Before Apple announced its lower cost iPhone 5c, some had speculated the C could stand for China, a vital market for the company's future growth. But on Wednesday, consumers in the country appeared less than thrilled with the new smartphone amid expectations it would be far more affordable than the standard iPhone.
"Its much more expensive than what the previous information suggested, a big difference from what I thought," said 27-year-old Wang Qian, who was disappointed by the phone's lack of innovation. "All they've mainly done is provided more colors and raised the phone's performance."
Its caused some to question whether Apple needs to be more aggressive in China at a time when its rivals are fiercely competing in the market with their own affordable handsets.
The iPhone 5c will start at $728 in China when bought without a contract, making it only slightly cheaper than its cousin, the iPhone 5s. The high price point surprised many, especially as it was almost double what some analysts had estimated the much-rumored handset could end up costing buyers.
Apple clearly wants to reach out to more customers, who are demanding a cheaper iPhone, said Teck Zhung Wong, an analyst with research firm IDC. But on Tuesday, Apple decided to only respond with a half measure in the form of a still pricey iPhone 5c, perhaps as a way to preserve the company's high profit margins and brand equity, he added.
"I think Apple could have landed a strong punch if they had priced it at $350 to $450, but they decided to hold back," Wong said. "It seems to me like a lost opportunity."
In China, Apple is already losing market share, with competitors including Samsung Electronics, Lenovo and Huawei Technologies selling a full range of Android handsets including lower-end models. Some of the nation's best-selling smartphones are much cheaper than the iPhone 5c, and can go for $80 to $150.
"The true cheap phone is going to be the iPhone 4S," Wong said.
The new lower-cost iPhone 5 will still draw its share of customers in China, who want an Apple device, and like the phone's different colors, Wong said. But some Chinese consumers will probably buy the marginally more expensive iPhone 5s instead, or look at Android alternatives, he added.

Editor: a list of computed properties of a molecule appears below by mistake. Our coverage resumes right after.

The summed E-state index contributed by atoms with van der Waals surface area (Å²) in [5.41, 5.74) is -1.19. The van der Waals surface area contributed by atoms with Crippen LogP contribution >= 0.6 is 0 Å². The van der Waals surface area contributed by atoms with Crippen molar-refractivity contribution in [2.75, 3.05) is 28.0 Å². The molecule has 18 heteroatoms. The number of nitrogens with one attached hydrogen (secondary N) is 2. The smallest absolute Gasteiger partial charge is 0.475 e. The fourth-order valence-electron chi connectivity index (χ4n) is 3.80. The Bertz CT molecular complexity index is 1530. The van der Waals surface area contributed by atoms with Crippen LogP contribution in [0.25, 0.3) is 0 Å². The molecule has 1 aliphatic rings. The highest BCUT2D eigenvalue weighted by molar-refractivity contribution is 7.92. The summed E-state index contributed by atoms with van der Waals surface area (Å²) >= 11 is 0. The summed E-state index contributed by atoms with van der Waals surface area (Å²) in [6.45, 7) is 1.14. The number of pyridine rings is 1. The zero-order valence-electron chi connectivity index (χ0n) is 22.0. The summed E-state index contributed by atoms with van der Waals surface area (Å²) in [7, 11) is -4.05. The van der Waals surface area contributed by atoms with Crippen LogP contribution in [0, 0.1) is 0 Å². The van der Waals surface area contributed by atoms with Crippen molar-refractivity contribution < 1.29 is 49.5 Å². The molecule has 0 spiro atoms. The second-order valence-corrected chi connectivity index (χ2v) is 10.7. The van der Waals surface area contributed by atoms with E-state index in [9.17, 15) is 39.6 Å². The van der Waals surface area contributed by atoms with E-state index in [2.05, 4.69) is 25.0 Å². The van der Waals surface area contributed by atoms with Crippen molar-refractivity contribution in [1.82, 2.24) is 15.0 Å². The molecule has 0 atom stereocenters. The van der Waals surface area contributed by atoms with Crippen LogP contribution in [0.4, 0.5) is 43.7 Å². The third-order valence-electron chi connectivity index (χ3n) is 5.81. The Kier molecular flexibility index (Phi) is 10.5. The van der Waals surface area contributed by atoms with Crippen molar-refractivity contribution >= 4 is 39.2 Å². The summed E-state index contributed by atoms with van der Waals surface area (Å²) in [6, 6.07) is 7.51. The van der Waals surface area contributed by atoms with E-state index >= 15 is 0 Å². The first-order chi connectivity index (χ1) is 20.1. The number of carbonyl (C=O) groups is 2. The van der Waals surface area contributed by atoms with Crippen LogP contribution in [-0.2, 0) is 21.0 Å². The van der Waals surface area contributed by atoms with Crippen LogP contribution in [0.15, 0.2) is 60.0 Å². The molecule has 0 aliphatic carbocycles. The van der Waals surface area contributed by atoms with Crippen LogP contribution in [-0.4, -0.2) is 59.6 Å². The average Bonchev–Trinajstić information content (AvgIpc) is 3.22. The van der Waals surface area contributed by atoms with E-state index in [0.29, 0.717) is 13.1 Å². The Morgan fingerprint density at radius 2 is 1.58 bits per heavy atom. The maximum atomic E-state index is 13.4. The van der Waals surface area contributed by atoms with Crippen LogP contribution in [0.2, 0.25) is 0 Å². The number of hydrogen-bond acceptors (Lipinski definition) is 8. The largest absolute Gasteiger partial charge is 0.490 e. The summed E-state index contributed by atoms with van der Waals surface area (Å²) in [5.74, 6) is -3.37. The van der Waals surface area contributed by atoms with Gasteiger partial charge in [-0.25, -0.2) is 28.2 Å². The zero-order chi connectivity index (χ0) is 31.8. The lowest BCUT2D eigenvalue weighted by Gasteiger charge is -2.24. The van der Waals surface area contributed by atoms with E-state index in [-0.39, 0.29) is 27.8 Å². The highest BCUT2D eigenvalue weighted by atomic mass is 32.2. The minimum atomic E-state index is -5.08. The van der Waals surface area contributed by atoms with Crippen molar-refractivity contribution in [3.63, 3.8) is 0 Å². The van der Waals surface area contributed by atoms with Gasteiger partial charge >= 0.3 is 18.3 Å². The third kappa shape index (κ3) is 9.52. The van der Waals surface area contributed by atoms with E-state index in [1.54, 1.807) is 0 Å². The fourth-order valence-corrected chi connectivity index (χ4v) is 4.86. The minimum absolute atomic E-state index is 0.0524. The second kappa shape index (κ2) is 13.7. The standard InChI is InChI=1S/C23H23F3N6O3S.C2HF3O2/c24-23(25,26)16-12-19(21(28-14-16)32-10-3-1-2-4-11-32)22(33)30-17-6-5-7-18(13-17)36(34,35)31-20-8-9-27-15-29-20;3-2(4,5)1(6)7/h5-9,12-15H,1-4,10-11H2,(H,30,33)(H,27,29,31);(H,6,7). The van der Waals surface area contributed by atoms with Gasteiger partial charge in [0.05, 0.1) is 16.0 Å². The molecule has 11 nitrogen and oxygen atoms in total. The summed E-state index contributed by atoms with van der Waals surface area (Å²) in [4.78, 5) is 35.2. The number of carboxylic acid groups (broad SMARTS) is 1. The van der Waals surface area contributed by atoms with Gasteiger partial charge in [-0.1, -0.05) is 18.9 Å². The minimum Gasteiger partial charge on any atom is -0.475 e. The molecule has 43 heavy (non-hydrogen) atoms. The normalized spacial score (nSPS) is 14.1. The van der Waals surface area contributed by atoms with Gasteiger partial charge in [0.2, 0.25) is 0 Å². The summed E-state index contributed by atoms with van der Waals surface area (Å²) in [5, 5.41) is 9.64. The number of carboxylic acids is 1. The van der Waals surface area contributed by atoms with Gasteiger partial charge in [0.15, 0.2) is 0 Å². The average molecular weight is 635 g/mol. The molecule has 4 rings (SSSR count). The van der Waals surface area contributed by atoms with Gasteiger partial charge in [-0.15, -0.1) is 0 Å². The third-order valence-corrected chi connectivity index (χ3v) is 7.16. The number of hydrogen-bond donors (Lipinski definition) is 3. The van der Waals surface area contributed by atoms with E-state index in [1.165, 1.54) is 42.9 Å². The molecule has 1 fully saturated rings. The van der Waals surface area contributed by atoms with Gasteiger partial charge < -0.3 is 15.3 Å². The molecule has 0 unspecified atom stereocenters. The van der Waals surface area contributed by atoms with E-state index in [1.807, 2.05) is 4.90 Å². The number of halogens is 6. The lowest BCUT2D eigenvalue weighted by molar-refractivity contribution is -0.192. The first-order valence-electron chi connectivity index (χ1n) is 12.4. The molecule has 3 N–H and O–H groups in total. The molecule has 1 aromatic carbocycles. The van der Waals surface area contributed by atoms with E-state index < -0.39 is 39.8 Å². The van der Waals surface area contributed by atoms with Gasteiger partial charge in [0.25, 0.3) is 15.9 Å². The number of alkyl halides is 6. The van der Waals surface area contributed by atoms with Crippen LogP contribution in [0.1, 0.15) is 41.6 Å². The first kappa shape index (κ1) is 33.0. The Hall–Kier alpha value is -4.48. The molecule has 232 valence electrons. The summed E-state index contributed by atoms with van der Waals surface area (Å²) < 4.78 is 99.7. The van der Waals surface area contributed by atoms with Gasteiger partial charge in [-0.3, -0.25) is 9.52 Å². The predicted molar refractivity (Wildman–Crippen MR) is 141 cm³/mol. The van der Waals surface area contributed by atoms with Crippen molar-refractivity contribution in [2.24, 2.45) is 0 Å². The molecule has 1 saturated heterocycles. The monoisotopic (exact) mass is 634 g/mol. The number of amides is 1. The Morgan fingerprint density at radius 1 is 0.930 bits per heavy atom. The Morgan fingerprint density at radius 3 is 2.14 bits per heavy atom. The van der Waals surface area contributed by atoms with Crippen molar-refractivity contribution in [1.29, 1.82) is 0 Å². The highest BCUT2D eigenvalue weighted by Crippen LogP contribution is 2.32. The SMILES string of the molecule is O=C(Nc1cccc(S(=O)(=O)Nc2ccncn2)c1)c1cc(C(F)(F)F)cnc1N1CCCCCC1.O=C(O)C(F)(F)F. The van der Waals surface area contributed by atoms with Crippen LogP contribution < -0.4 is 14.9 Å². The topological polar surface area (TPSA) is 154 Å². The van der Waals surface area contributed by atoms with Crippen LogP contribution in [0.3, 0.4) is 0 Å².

"I think it [the iPhone 5c] will give Apple's shipments a little bump, but not as much as previously expected," Wong said. "I'm not too impressed with the 5c to be honest."
The iPhone 5c's price, however, is not necessarily set in stone, and Apple could end up cutting its price in the future, according to analysts. In addition, the country's mobile operators are expected to help pad consumers' costs for the phone with carrier subsidies. So far, Apple partners China Unicom and China Telecom have yet to announce subscription plans for the phone.
The high expectations surrounding Tuesday's iPhone announcement may have led to some disappointment among consumers in China. But the company is clearly playing to its strengths, and focused on sales in China's high-end market, rather than growing market share, said Nicole Peng, an analyst with research firm Canalys.
"If Apple really wants to make a difference in China and make a big impact, they will need to take bigger risks, and move faster," she said, pointing to its main rival Samsung. The company currently reigns as China's largest smartphone vendor, and has been quick to slash prices and localize products in order to boost sales.
But one major bright spot for Apple is that its finally bringing its iPhones to China on the same day they launch in the U.S. In previous product releases, Apple's Chinese customers have been forced to wait weeks to months before the devices officially went on sale in the country, potentially disrupting demand.
Apple may also be close to striking a deal with China Mobile to offers its iPhone on the carrier's network, after years of negotiations. Late last month, Chinese regulators approved four iPhone devices that are compatible with the carrier's 3G and upcoming 4G networks.
The two companies have yet to comment on a imminent deal. But a partnership would finally give Apple better access to China Mobile's 740 million customers with an iPhone that can use the carrier's high-speed networks.
While Apple's iPhone 5c might have its critics, some like 20-year-old Deng Jiarui believe consumers in China will still buy the device.
Deng himself was dissatisfied with the device's high price, but said, "People will still buy it, because Apple iPhone users all know that the iOS system has a much smoother user experience than Android."
In the U.S. Apple's iPhone 5c starts at $549 when bought without a contract. Apple has said its products are typically are priced in higher in China due to currency valuation and government taxes.